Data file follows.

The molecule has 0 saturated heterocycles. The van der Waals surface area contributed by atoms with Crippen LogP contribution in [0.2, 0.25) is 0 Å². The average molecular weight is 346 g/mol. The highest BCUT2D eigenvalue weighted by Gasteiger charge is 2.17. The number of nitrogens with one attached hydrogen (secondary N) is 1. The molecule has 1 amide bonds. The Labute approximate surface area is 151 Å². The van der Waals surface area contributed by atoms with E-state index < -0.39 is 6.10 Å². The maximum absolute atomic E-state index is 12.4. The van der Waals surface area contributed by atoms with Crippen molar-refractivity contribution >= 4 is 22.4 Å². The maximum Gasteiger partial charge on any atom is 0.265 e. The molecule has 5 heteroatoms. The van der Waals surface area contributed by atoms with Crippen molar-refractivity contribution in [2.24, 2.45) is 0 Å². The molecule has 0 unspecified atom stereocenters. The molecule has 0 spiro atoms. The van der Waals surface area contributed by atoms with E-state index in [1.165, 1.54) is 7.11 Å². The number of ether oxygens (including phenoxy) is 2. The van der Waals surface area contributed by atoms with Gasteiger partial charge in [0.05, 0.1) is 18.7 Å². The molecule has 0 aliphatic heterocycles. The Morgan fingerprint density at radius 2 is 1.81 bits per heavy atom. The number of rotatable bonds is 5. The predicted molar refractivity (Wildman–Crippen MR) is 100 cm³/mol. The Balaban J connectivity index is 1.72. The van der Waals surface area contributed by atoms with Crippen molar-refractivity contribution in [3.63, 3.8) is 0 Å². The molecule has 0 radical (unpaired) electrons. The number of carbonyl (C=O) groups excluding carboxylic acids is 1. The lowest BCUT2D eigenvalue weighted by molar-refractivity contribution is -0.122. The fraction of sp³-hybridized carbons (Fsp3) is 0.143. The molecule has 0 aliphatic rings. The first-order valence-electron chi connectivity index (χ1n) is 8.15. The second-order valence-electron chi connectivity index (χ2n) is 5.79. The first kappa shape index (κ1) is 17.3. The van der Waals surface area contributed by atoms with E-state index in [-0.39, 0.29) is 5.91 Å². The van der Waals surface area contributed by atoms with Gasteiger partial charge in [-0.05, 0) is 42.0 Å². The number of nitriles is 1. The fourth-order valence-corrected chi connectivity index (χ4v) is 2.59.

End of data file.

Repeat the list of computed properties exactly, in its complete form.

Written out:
The molecule has 0 saturated heterocycles. The van der Waals surface area contributed by atoms with Crippen LogP contribution in [0.2, 0.25) is 0 Å². The average molecular weight is 346 g/mol. The highest BCUT2D eigenvalue weighted by Gasteiger charge is 2.17. The number of nitrogens with one attached hydrogen (secondary N) is 1. The molecule has 1 amide bonds. The Labute approximate surface area is 151 Å². The van der Waals surface area contributed by atoms with E-state index < -0.39 is 6.10 Å². The maximum absolute atomic E-state index is 12.4. The van der Waals surface area contributed by atoms with Crippen molar-refractivity contribution >= 4 is 22.4 Å². The maximum Gasteiger partial charge on any atom is 0.265 e. The molecule has 5 heteroatoms. The van der Waals surface area contributed by atoms with Crippen molar-refractivity contribution in [2.24, 2.45) is 0 Å². The molecule has 0 unspecified atom stereocenters. The molecule has 0 spiro atoms. The van der Waals surface area contributed by atoms with E-state index in [1.165, 1.54) is 7.11 Å². The number of ether oxygens (including phenoxy) is 2. The van der Waals surface area contributed by atoms with Gasteiger partial charge in [0.05, 0.1) is 18.7 Å². The molecule has 0 aliphatic heterocycles. The Morgan fingerprint density at radius 2 is 1.81 bits per heavy atom. The number of rotatable bonds is 5. The predicted molar refractivity (Wildman–Crippen MR) is 100 cm³/mol. The Balaban J connectivity index is 1.72. The van der Waals surface area contributed by atoms with Crippen molar-refractivity contribution in [3.63, 3.8) is 0 Å². The molecule has 0 radical (unpaired) electrons. The number of carbonyl (C=O) groups excluding carboxylic acids is 1. The lowest BCUT2D eigenvalue weighted by molar-refractivity contribution is -0.122. The fraction of sp³-hybridized carbons (Fsp3) is 0.143. The molecule has 0 aliphatic rings. The first-order valence-electron chi connectivity index (χ1n) is 8.15. The second-order valence-electron chi connectivity index (χ2n) is 5.79. The first kappa shape index (κ1) is 17.3. The van der Waals surface area contributed by atoms with E-state index in [-0.39, 0.29) is 5.91 Å². The van der Waals surface area contributed by atoms with Gasteiger partial charge in [-0.05, 0) is 42.0 Å². The number of nitriles is 1. The fourth-order valence-corrected chi connectivity index (χ4v) is 2.59.